Big data has the potential to change and improve our world—yet understanding and manipulating these massively complex data sets is still far from simple. Simon Fraser University computing scientist Sheelagh Carpendale says this massive data proliferation is revolutionizing how information is available. It is increasingly presented as data, and not everyone feels comfortable understanding data.
“A democratic society is based on an informed citizenry,” she says. “We are in danger of creating a new elite, dividing those who understand data from those who do not. In my research, I work toward levelling the playing field.”
For 25 years, Carpendale has pioneered innovative information-visualization techniques that help people more easily access, understand and use data to make better decisions.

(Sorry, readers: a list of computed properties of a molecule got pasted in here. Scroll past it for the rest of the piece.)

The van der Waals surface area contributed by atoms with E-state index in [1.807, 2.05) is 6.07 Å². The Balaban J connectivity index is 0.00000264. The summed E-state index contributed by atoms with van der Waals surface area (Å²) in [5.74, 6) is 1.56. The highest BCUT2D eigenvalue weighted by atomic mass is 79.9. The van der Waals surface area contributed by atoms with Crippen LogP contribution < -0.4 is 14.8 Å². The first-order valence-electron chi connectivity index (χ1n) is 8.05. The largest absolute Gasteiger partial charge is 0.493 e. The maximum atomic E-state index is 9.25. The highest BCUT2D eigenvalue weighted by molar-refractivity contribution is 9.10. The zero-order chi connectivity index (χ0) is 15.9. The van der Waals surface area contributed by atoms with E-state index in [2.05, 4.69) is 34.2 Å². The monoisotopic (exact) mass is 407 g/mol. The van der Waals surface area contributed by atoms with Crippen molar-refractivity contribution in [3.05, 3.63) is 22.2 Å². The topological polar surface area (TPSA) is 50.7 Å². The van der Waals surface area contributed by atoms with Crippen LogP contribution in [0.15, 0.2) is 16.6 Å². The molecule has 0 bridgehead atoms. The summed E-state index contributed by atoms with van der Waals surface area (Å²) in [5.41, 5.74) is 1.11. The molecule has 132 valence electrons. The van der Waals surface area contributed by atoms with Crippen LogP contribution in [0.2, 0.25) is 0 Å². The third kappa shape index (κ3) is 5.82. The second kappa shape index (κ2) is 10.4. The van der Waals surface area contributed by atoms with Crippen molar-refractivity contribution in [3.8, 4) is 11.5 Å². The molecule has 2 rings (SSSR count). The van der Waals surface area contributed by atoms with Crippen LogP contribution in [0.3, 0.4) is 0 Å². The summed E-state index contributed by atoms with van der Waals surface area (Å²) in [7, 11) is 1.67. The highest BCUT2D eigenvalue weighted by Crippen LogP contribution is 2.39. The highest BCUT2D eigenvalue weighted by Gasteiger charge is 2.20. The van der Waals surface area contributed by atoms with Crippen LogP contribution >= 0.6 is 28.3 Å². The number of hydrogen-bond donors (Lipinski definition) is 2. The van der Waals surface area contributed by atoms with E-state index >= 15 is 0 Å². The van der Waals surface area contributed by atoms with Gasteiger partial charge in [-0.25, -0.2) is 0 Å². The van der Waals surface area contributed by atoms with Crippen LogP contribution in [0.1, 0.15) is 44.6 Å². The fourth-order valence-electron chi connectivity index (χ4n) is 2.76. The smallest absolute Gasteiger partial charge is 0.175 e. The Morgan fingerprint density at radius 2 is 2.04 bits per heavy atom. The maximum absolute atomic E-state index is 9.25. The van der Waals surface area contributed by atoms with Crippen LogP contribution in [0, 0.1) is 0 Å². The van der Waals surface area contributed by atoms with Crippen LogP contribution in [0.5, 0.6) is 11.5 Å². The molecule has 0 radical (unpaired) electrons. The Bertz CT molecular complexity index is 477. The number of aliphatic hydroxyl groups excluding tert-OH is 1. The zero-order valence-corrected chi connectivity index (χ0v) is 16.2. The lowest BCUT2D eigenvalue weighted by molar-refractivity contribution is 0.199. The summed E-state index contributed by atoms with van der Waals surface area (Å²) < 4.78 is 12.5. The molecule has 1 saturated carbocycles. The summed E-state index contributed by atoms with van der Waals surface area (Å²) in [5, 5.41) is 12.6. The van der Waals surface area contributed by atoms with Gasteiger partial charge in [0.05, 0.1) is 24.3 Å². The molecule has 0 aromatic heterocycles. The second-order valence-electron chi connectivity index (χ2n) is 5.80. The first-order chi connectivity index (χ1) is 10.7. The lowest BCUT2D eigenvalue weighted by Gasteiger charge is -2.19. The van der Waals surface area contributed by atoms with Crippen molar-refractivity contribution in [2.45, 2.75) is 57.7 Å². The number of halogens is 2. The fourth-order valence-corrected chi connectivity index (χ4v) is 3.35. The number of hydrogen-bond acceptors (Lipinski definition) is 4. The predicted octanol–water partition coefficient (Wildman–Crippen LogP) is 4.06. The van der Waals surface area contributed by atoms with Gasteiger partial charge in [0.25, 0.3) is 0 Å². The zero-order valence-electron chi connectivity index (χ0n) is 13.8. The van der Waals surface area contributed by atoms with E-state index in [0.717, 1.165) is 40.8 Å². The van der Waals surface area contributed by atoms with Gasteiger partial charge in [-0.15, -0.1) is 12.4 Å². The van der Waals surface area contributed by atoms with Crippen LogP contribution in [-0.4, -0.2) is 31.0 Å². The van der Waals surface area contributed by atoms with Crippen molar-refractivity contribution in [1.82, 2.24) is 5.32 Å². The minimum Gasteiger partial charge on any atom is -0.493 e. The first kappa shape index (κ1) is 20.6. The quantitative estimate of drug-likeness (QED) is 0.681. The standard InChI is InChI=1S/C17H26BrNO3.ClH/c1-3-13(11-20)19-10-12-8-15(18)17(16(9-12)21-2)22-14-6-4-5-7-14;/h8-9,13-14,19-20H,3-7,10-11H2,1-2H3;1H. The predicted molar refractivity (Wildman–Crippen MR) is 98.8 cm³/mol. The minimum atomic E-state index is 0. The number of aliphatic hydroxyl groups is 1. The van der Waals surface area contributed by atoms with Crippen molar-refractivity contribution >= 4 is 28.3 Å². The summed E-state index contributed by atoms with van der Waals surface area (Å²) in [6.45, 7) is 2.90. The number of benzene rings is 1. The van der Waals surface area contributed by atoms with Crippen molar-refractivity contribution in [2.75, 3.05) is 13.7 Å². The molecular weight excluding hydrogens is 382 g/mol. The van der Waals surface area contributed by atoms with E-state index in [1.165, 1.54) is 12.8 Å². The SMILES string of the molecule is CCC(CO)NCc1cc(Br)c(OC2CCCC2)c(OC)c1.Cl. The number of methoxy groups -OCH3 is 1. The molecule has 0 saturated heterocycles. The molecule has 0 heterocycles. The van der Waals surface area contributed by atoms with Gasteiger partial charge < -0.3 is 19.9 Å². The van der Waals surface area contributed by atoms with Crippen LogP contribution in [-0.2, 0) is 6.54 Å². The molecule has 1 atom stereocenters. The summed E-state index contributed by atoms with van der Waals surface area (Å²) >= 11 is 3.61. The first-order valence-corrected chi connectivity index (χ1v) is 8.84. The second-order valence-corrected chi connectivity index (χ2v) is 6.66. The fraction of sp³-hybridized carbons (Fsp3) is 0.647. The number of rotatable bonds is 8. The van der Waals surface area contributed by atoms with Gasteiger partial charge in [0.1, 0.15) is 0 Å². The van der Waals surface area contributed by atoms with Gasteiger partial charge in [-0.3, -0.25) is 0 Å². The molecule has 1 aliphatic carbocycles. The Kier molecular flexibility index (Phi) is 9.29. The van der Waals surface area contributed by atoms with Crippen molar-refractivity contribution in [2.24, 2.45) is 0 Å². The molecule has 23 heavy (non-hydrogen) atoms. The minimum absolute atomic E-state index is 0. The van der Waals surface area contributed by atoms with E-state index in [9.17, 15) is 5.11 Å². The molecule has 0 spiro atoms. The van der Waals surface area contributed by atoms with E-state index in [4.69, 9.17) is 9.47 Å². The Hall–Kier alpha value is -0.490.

Her education—in art and design as well as a BSc and PhD in computing science—informs her unconventional approach based on people-centred observations. She pushes boundaries as she strives to develop accessible, inclusive and comprehensible interactive visualizations for all of us, paying attention to the needs of individuals as well as public- and private-sector organizations.
An internationally acclaimed leader in her field, she held two national research chairs simultaneously and in 2019 was inducted into the prestigious IEEE Visualization Academy after winning its 2018 visualization career award. Her current impactful research includes working with the United Nation’s World Health Organization to visualize its 11th international classification of diseases, and using visualisation to create an interactive search interface for AskNature’s data about co-functionality in biology